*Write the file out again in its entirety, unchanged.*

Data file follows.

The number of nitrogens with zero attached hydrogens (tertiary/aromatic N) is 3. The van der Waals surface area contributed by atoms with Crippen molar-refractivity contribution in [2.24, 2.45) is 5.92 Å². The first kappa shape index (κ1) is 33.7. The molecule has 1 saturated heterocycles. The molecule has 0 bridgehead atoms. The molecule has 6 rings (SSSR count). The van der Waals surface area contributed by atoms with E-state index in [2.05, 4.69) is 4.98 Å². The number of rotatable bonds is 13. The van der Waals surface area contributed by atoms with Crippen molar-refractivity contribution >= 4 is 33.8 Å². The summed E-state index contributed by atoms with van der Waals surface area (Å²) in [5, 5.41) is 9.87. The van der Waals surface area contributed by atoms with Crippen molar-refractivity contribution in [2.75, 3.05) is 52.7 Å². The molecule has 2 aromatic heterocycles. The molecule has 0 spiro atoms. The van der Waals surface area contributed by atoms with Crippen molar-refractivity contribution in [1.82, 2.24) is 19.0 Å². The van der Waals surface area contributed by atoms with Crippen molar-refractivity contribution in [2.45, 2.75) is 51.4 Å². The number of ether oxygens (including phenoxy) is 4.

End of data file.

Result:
The number of nitrogens with zero attached hydrogens (tertiary/aromatic N) is 3. The van der Waals surface area contributed by atoms with Crippen molar-refractivity contribution in [2.24, 2.45) is 5.92 Å². The first kappa shape index (κ1) is 33.7. The molecule has 1 saturated heterocycles. The molecule has 0 bridgehead atoms. The molecule has 6 rings (SSSR count). The van der Waals surface area contributed by atoms with E-state index in [2.05, 4.69) is 4.98 Å². The number of rotatable bonds is 13. The van der Waals surface area contributed by atoms with Crippen molar-refractivity contribution >= 4 is 33.8 Å². The summed E-state index contributed by atoms with van der Waals surface area (Å²) in [5, 5.41) is 9.87. The van der Waals surface area contributed by atoms with Crippen molar-refractivity contribution in [2.75, 3.05) is 52.7 Å². The molecule has 2 aromatic heterocycles. The molecule has 0 spiro atoms. The van der Waals surface area contributed by atoms with Crippen molar-refractivity contribution in [1.82, 2.24) is 19.0 Å². The van der Waals surface area contributed by atoms with Crippen molar-refractivity contribution in [2.45, 2.75) is 51.4 Å². The number of ether oxygens (including phenoxy) is 4.